Strand did something revolutionary at the time: he abandoned posed photography in favor of portraits of people unaware of the camera.

[Above: Blind, 1916]

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[Above: "Central Park Scene, 1915"]

He stated his reasoning: “I felt that one could get a quality of being through the fact that the person did not know he was being photographed … [and I wanted to capture] these people within an environment which they themselves had chosen to be in, or were in anyway.”

Paulstrandmanfivepntssqny1916Strand shot images of the poor, of immigrants, of workers, of the blind and disabled, of aging New Yorkers in parks. His work reveals the humanity amid a modern city on the move, bustling with traffic, crowds, and commerce.

“Treating the human condition in the modern urban context, Strand’s photographs are a subversive alternative to the studio portrait of glamour and power,” states the Met.

[Above: Man, Five Points Square, New York, 1916]

“A new kind of portrait akin to a social terrain, they are, as Sanford Schwartz put it, ‘cityscapes that have faces for subjects.’”

See the 10-minute Manhatta here—it’s a treasure.

Lincoln’s statue gets little love in Union Square

March 3, 2014

Lincolnstatue1917mcnyAfter his death, president Lincoln was embraced by the public. But his image in bronze wasn’t beloved by critics.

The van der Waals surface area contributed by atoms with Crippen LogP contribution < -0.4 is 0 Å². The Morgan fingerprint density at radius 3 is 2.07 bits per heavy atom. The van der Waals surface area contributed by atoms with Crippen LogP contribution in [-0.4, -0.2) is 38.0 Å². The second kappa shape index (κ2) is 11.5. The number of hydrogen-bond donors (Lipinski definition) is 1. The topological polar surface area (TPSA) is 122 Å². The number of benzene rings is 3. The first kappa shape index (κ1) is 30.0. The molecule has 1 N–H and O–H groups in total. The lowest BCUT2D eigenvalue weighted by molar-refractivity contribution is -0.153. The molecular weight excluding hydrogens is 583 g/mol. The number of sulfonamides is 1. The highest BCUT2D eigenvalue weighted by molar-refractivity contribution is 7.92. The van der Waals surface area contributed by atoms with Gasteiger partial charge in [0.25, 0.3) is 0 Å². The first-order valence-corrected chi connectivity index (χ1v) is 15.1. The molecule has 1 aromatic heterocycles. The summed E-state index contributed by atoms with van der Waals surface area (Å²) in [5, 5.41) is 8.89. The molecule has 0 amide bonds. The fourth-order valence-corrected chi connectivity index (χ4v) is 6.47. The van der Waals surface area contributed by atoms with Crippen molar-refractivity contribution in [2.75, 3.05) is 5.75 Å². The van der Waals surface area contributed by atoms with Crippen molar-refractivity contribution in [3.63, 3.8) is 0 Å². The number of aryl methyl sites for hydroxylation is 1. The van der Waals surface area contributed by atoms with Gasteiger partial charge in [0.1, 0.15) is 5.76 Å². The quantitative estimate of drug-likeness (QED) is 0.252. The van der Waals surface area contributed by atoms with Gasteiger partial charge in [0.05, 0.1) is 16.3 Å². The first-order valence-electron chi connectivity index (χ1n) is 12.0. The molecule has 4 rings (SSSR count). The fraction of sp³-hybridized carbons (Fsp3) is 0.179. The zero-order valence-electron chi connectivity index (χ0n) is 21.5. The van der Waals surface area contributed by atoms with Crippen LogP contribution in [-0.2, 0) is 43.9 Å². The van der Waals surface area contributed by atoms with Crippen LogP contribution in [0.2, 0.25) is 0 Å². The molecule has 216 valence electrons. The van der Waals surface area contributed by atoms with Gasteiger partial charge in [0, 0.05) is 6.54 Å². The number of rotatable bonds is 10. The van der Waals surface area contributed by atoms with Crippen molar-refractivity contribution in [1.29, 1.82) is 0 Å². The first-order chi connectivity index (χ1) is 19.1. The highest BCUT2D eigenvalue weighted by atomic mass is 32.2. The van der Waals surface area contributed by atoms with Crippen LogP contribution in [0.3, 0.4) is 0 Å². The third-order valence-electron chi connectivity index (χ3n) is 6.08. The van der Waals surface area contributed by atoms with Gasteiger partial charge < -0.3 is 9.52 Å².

Shortly after Henry Kirke Brown’s bronze statue of Abraham Lincoln was unveiled at the southwest end of Union Square in 1870, one critic loathed it.

“A frightful object has been placed in Union Square,” stated The New York Times in September.

“It is said to be a statue of a man who deserves to be held in lasting remembrance as a true patriot, a sincere, unselfish, noble-hearted chief in times of great trouble and perplexity—Abraham Lincoln. But it does not resemble Mr. Lincoln. The lines which give the face character are not there. . . . “

Lincoln1895inunionsquaremcny

“The sculptor has tried to atone for this defect by putting plenty of hard lines in the clothes, which are enough to distract anybody who thinks that dress need not of necessity increase the hideousness of man.”

Lincoln2014nyparksThe writer poked fun at the “pantaloons” Lincoln was wearing, as well as his toga.

“It is like the hideous nightmare . . . . How much it costs to make it and put it up, we do not know, but we will gladly receive subscriptions toward the expense of taking it down and sending it off to Chicago, where ‘works of art’ of this kind are highly appreciated.”